28 Mar Common Forms of Pain You Should Know
Pain may be one of the few concepts that don’t necessarily need definition, as it’s something we can all relate to at different levels. However, it’s the sensation felt and communicated in the nerves, spinal cord, and brain.
Everyone has felt pain and experienced it in different ways. However, since it’s a personalized feeling, it may be difficult to describe it to others. It’s also possible to experience different levels of pain at once.
Irrespective, knowing the type of pain you’re experiencing makes it easier to describe and get treatment. Call 619-333-8114 for a proper diagnosis.
Here, we have put together some of the major levels of pain you can experience.
Major types of pain
There are different forms of pain depending on the underlying cause. Common types of pain include:
- Acute pain
Acute pain is a short-term pain that usually occurs when a specific incident happens. It’s typically a tissue injury that lasts for less than six months and heals after the underlying cause has been treated. They are characterized by intense and sharp pain that gradually improves as time goes on. Common causes of acute pain include:
- Broken bones
- Dental procedure
- Labor during childbirth
- Chronic pain
Chronic pain is the type of pain that typically lasts longer than six months. The pain goes on for years and can vary in degrees. It’s also quite common in adults today. Unlike acute pain, there may be no apparent cause of injury with chronic pain.
Also, without appropriate management, chronic pain can dwindle the quality of life of an individual. So many times, chronic pain has been linked with mental health conditions like depression and anxiety. Chronic pain can be experienced as arthritis, headaches, low back pain, nerve damage pain, fibromyalgia pain, etc. Some other symptoms of chronic pain include;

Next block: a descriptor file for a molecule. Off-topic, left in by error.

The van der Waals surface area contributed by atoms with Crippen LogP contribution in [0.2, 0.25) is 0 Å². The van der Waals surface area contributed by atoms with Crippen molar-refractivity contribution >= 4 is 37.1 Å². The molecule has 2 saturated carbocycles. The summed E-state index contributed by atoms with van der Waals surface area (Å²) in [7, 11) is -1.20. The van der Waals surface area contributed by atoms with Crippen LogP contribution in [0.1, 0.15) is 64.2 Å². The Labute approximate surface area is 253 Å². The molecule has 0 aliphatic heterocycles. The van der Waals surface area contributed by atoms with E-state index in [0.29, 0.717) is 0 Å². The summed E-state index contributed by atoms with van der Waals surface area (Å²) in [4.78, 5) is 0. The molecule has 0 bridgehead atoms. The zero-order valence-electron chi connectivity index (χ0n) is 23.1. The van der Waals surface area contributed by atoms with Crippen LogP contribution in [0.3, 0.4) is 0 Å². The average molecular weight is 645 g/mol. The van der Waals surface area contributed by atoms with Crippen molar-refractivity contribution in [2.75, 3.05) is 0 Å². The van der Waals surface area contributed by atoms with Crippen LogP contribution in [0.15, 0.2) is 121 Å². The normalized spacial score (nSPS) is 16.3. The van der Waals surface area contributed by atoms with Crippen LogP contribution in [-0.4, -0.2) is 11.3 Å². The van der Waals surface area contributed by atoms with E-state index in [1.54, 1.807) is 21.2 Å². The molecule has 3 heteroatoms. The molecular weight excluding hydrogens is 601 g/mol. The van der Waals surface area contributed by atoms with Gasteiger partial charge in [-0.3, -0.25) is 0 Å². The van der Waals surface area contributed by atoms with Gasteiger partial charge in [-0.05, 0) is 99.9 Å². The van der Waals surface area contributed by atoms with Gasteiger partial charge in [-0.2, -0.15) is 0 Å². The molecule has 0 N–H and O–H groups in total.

- Lack of energy,
- Tense muscles,
- Nociceptive pain
Nociceptive pain is the most general form of pain. When the nociceptors are stimulated, they cause pain because they are the sensory receptors for tissue injury. Nociceptors are found throughout the body, specifically on the skin and internal organs. When there’s a cut or any other type of injury in the body, the nociceptors get stimulated and send sensory signals to the brain, triggering the feeling of pain.
Interestingly, nociceptive pain can be either acute or chronic. It is also sub-classified into visceral or somatic pain. Visceral pain is from damages or injuries to the internal organs and can be felt in the abdomen, pelvis, and chest, and can be hard to pin down the precise location sometimes.
Somatic pain, on the other hand, is from damage or injuries to the tissues, rather than the internal organs. It can be felt in joints, bones, muscles, and the skin. It’s also easier to pin down the precise location of the pain. It typically feels like a persistent aching sensation.
- Neuropathic pain
Neuropathic pain occurs when there’s nerve injury. When damage is done and there’s a dysfunction of the nerves, there’ll be a misfiring of pain signals. Typically, it comes out of nowhere and isn’t like a response to an injury. Even things that wouldn’t usually elicit pain (like cold air) might cause pain. Neuropathic pain is defined by:
- Burns sensations
- Stabbing sensations
Pacific Medical Care is a leading San Diego restorative pain management center that offers you a great level of care for your different levels of pain. Contact us today to book your appointment, easily and conveniently.